RFK Jr. Hits Trump’s Covid Response in Bid for Libertarian Vote

(Bloomberg) -- Robert F. Kennedy Jr. attacked former President Donald Trump on his response to the Covid-19 pandemic, as he sought to court votes from Libertarian Party members and bolster his independent presidential bid.

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“Trump presided over the greatest restriction of individual liberties this country has ever known. He did not stand up for the Constitution when it really mattered,” Kennedy said Friday at the Libertarian National Committee’s convention in Washington.

“Maybe a brain worm ate that part of my memory, but I don’t recall any part of the United States Constitution that creates an exemption for pandemics,” he said to laughter, referencing his claim that in 2010 he suffered from a parasitic worm and that it ate a portion of his brain.

Kennedy’s speech was the latest salvo in an increasingly heated clash between him and Trump, the presumptive Republican nominee, as his independent campaign threatens the hopes of the major party candidates. With a national polling average near 10%, Kennedy is potentially the best-performing third-party presidential candidate in three decades. The outcome of the election could depend on whether Kennedy draws more support away from Trump or President Joe Biden.

Both Trump and Kennedy are eager to court Libertarian support with Trump also scheduled to address the party convention on Saturday. Inviting outside candidates to a convention is unheard of even for a minor party, and has divided Libertarians. The convention will nominate its own candidate for president on Sunday. Trump and Kennedy are not among the candidates formally seeking the party’s bid.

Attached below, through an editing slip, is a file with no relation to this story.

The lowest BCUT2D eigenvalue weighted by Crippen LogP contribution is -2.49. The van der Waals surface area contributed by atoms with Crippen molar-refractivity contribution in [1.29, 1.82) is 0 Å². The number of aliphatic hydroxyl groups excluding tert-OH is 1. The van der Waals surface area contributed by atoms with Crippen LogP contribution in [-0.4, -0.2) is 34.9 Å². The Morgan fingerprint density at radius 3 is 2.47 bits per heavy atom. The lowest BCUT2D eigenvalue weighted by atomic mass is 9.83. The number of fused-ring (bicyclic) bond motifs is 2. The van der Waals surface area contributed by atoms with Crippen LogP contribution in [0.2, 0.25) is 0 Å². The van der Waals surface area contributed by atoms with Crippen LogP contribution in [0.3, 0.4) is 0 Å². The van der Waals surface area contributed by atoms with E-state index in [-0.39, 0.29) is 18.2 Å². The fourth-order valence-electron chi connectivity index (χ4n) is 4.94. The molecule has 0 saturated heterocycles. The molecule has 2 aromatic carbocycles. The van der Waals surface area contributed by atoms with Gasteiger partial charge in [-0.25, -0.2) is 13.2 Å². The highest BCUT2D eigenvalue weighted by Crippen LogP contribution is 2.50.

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In his speech, Kennedy criticized both Trump and Biden, but directed his most pointed criticism at the Republican, saying he would force Trump “to defend his attacks on the Constitution” if he qualifies for a CNN-sponsored debate on June 27.

Trump has cast Libertarians, who tend to draw votes from Republican candidates and have polled as high as 3.7% in recent elections, as critical to expanding his coalition. “We have to join with them,” Trump said in Dallas last week.

Where Trump sees a threat, Kennedy sees an opportunity. The former Democrat has made third parties — and their voters across the political spectrum — a key part of his strategy.

In California, Kennedy got on the ballot with the help of the American Independent Party, which has its origins in the candidacy of segregationist George Wallace in 1968 and which endorsed Trump in 2016. In Michigan, he will appear on the Natural Law Party line once occupied by liberal activist Ralph Nader.

He also received the endorsement of the Reform Party, the party behind Ross Perot’s 1992 and 1996 presidential bids that marked a modern high-water mark for third parties in presidential elections. The Reform banner will allow him to get ballot access in Florida, and also to leverage the party’s increased campaign contribution limits.

Much of Kennedy’s platform is likely to appeal to Libertarian voters. He opposes vaccine mandates, gun control and abortion restrictions, and has battled big tech companies over what he claims are efforts to censor his message.

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